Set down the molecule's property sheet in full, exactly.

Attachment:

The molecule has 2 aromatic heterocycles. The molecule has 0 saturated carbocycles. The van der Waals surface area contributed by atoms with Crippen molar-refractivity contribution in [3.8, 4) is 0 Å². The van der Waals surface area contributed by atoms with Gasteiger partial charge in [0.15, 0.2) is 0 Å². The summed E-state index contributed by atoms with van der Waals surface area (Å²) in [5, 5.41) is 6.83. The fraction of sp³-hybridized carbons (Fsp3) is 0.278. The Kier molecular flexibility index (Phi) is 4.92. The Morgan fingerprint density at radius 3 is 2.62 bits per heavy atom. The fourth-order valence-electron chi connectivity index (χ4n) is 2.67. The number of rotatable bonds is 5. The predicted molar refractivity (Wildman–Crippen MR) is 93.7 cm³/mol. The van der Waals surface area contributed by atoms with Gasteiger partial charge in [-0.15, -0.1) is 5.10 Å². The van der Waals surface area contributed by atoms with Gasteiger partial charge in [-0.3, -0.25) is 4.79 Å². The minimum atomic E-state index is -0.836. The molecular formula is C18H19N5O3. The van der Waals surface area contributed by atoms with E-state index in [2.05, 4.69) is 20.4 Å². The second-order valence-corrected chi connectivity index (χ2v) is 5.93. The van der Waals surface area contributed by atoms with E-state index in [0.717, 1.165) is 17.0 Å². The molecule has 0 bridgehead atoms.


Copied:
The molecule has 2 aromatic heterocycles. The molecule has 0 saturated carbocycles. The van der Waals surface area contributed by atoms with Crippen molar-refractivity contribution in [3.8, 4) is 0 Å². The van der Waals surface area contributed by atoms with Gasteiger partial charge in [0.15, 0.2) is 0 Å². The summed E-state index contributed by atoms with van der Waals surface area (Å²) in [5, 5.41) is 6.83. The fraction of sp³-hybridized carbons (Fsp3) is 0.278. The Kier molecular flexibility index (Phi) is 4.92. The Morgan fingerprint density at radius 3 is 2.62 bits per heavy atom. The fourth-order valence-electron chi connectivity index (χ4n) is 2.67. The number of rotatable bonds is 5. The predicted molar refractivity (Wildman–Crippen MR) is 93.7 cm³/mol. The van der Waals surface area contributed by atoms with Gasteiger partial charge in [-0.15, -0.1) is 5.10 Å². The van der Waals surface area contributed by atoms with Gasteiger partial charge in [-0.3, -0.25) is 4.79 Å². The minimum atomic E-state index is -0.836. The molecular formula is C18H19N5O3. The van der Waals surface area contributed by atoms with E-state index in [2.05, 4.69) is 20.4 Å². The second-order valence-corrected chi connectivity index (χ2v) is 5.93. The van der Waals surface area contributed by atoms with E-state index in [0.717, 1.165) is 17.0 Å². The molecule has 0 bridgehead atoms.